by Thalya DeMott
On a briskly windy day, while visiting a friend, they showed me a shoebox containing a tiny, disheveled creature with closed eyes and chest heaving rapidly. “We just found it under the tall mango tree with ants crawling on it. What do we do?” Realizing my friends knew even less than I about infant bird care, I scooped up the box and went straight home.
The famished nestling chirped pitifully as I frantically searched the web on the proper feeding of baby birds. After this basic self-education, I committed to do feedings every half hour for 12 hours daily. But with the protective membrane still covering its dark eyes, the critter couldn’t see the dropper of life-sustaining gruel and its beak was clamped as tightly as a clamshell. Prying open its beak with one hand while holding the feeding syringe with the other, I apologized profusely for the invasive but necessary maneuver.
I kept the box at my bedside to check on the baby a few times during the night. Its tiny chest rose and fell with each breath. I was filled with awe at the fierce survival instinct of this fragile creature.
Force-feedings continued the next day, and then — a miracle! The bulging eyes opened, its mouth gaped, and from that point onward it gobbled down food like a greedy goldfish. Survival now seemed more likely and it was time to choose a name. “It might be a sparrow,” I thought, “but I don’t know if it’s a Jack or a Jill Sparrow. So, your name is JJ!”
I assessed JJ’s injury from the initial fall. The left claw curled under, with toenails pointing upward and JJ kept falling over, but he/she was alive! JJ and the mush-filled eyedropper went everywhere with me for the next six weeks. Bare patches of pink flesh slowly filled with downy feathers, and the little one was soon able to stand on the one good leg. When JJ was strong enough, it was time for weaning. JJ stayed home to eat seeds and fruit while I was out, but I still received a hero’s welcome whenever I walked in the door!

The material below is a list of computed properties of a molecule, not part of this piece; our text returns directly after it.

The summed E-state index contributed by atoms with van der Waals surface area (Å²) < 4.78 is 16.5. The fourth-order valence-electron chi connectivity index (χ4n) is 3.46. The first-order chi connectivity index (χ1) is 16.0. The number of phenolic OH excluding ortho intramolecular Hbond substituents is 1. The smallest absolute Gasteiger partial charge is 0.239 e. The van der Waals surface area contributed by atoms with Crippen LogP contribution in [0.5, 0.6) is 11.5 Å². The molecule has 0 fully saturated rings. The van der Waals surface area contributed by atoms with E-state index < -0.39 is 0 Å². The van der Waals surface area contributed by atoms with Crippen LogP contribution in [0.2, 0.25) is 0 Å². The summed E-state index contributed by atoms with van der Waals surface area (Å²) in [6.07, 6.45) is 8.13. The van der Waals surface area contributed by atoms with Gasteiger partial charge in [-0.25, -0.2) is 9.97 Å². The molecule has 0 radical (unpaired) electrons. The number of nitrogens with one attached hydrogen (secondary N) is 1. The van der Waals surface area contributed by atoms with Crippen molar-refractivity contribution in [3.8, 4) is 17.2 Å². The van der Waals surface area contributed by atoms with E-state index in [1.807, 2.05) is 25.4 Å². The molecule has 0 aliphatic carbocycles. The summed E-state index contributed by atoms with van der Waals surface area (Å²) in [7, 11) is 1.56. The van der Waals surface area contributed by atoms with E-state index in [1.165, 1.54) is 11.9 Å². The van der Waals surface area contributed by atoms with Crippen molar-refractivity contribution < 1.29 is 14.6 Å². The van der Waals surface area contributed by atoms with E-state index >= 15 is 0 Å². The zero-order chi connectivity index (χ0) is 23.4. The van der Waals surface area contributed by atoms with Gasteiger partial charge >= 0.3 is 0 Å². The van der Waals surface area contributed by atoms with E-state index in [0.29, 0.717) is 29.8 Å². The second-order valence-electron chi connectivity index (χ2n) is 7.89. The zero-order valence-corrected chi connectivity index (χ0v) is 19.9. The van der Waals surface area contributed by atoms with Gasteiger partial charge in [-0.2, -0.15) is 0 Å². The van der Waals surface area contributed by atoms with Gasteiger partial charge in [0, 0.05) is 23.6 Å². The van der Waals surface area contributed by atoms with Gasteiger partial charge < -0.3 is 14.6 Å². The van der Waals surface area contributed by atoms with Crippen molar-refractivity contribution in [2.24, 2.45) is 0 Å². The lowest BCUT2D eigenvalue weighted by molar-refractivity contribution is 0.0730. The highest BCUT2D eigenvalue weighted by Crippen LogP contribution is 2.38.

A birder friend suggested I seek advice from Wild Bird Rehab Haven, a compassionate local nonprofit organization. Their website is a valuable resource to guide those who’ve found an injured or baby wild bird, whether native or otherwise.
I emailed photos of JJ and learned, “That’s not a sparrow, it’s a papaya finch!” I was referred to a bird rehabber with a back yard aviary for rescued finches. I knew my little feathered pal needed to be with its own kind. This kind woman gently held JJ and examined the malformed foot, then said JJ might not survive in the wild. She asked softly, “Do you want JJ to live in my aviary?” My eyes filled with tears, but I knew this was the best thing. “JJ needs to be with other birds,” I said.
In that moment our journey together as rescuer and rescued had ended. In a rush of emotion, I realized that over the past few months my heart had opened in a new way.